My suspicion is that as time goes on and the servers get more experienced, the service issues will disappear. But regardless, Bebo is a great restaurant overall that I'll continue to return to as often as I can.

Bebo Trattoria
2250-B Crystal Drive
Arlington, VA 22202
(703) 412-5076
Web Site

Dress Code: Casual
Parking: There is a parking garage under the shopping center where Bebo Trattoria is located and parking is free after 4 PM. 
Closest Metro: National Airport Crystal City
Reservations: Taken and recommended.
Baby-Child friendly rating: 3 Diapers. The atmosphere isn't too quiet but not too loud either. The waitstaff seems very amicable to children and it seems pretty common for people to bring children to the restaurant. Highchairs and boosters are available.


Recently, I found myself in Bethesda with Amy and Noah. It was the middle of the afternoon and we hadn't eaten lunch yet (God, this sounds like just about every Saturday since Noah's been born). Originally, we intended to go to Divino Lounge but once we parked the car, got Noah out of the car, and walked around the corner...oh crap. They're closed. Son of a...!!

"Way to check their hours Jase...What else is around here?" Amy asked.

Man she gets grumpy when she's hungry. Kind of like me.

I thought about our options for a couple minutes. I was obviously taking to long, because Amy suddenly suggested that we go to Jaleo.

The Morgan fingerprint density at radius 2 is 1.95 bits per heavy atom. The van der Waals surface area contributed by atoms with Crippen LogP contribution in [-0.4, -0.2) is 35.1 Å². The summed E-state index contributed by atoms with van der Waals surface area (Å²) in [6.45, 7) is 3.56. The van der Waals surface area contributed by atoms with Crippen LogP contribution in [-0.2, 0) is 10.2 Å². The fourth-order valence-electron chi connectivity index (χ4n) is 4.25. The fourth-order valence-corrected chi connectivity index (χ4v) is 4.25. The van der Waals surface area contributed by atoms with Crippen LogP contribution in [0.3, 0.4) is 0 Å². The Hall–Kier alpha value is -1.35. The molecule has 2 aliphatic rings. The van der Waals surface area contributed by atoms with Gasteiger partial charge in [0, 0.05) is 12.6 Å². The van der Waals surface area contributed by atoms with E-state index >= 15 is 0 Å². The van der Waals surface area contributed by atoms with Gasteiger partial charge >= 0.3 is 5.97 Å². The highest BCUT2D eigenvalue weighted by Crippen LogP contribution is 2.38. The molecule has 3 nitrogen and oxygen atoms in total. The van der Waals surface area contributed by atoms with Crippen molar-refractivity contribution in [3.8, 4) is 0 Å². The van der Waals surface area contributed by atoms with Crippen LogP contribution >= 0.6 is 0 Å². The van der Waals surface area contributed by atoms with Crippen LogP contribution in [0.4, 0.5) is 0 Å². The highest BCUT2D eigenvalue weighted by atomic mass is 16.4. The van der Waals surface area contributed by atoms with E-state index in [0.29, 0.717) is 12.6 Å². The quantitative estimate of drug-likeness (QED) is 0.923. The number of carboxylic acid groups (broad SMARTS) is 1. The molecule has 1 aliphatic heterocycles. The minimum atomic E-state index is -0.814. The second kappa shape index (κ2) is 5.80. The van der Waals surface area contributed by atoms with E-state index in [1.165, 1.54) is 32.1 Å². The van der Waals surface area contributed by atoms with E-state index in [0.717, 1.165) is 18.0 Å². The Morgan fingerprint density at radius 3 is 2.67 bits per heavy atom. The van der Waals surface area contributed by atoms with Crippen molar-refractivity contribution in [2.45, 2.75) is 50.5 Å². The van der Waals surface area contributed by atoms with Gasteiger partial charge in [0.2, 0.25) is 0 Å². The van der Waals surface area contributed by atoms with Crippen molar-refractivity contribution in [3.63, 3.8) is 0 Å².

The last time we went to Jaleo, we had a pretty mediocre meal and I was hesitant. It's amazing how one bad meal will do that and so many people, including myself, will write off a place after one semi-bad experience, but we decided to give them another chance regardless.

The good news is everything was very good that afternoon (and the following Saturday night as well), unlike most tapas restaurants, where half the dishes your order end up being boring. My favorite tapa (geez I ate that word) was the duck confit, which is by far, one of the best deals that Jaleo has to offer at $7.50, with a very large duck leg that seems to never end. Sadly, it's on their "temporary" menu, so get it while its still on the menu.  Other amazing tapas include the homemade grilled pork sausage with white beans thats salty and well seasoned, grilled sirloin with sherry sauce, or some sinful béchamel chicken and Spanish ham fritters.